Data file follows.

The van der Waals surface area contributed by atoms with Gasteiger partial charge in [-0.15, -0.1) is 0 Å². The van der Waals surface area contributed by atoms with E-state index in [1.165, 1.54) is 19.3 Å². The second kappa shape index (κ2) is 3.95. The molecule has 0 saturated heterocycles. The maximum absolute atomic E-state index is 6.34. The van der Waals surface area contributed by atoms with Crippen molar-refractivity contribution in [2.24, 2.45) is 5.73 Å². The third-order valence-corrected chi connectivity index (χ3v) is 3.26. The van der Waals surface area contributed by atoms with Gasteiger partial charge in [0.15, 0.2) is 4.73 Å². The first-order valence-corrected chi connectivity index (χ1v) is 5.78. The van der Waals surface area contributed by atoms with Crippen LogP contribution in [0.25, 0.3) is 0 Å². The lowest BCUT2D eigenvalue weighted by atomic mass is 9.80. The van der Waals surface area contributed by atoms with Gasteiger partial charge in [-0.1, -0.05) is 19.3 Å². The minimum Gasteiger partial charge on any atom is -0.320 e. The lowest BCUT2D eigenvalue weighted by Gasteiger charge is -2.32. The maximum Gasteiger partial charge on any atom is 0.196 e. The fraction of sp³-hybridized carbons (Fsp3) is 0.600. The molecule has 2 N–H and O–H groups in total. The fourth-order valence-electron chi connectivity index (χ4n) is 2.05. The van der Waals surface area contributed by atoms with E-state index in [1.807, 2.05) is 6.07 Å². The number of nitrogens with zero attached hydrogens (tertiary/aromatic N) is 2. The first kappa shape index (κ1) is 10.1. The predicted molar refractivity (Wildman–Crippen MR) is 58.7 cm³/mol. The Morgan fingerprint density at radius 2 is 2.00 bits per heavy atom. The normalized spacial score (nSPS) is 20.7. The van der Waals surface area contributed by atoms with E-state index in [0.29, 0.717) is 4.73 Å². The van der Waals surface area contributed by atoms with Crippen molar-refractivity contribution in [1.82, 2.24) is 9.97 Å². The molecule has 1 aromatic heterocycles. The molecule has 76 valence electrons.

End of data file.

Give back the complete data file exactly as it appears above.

The van der Waals surface area contributed by atoms with Gasteiger partial charge in [-0.15, -0.1) is 0 Å². The van der Waals surface area contributed by atoms with E-state index in [1.165, 1.54) is 19.3 Å². The second kappa shape index (κ2) is 3.95. The molecule has 0 saturated heterocycles. The maximum absolute atomic E-state index is 6.34. The van der Waals surface area contributed by atoms with Crippen molar-refractivity contribution in [2.24, 2.45) is 5.73 Å². The third-order valence-corrected chi connectivity index (χ3v) is 3.26. The van der Waals surface area contributed by atoms with Gasteiger partial charge in [0.15, 0.2) is 4.73 Å². The first-order valence-corrected chi connectivity index (χ1v) is 5.78. The van der Waals surface area contributed by atoms with Crippen LogP contribution in [0.25, 0.3) is 0 Å². The lowest BCUT2D eigenvalue weighted by atomic mass is 9.80. The van der Waals surface area contributed by atoms with Gasteiger partial charge in [-0.1, -0.05) is 19.3 Å². The minimum Gasteiger partial charge on any atom is -0.320 e. The lowest BCUT2D eigenvalue weighted by Gasteiger charge is -2.32. The maximum Gasteiger partial charge on any atom is 0.196 e. The fraction of sp³-hybridized carbons (Fsp3) is 0.600. The molecule has 2 N–H and O–H groups in total. The fourth-order valence-electron chi connectivity index (χ4n) is 2.05. The van der Waals surface area contributed by atoms with E-state index in [1.807, 2.05) is 6.07 Å². The number of nitrogens with zero attached hydrogens (tertiary/aromatic N) is 2. The first kappa shape index (κ1) is 10.1. The predicted molar refractivity (Wildman–Crippen MR) is 58.7 cm³/mol. The Morgan fingerprint density at radius 2 is 2.00 bits per heavy atom. The normalized spacial score (nSPS) is 20.7. The van der Waals surface area contributed by atoms with E-state index in [0.29, 0.717) is 4.73 Å². The van der Waals surface area contributed by atoms with Crippen molar-refractivity contribution in [1.82, 2.24) is 9.97 Å². The molecule has 1 aromatic heterocycles. The molecule has 76 valence electrons.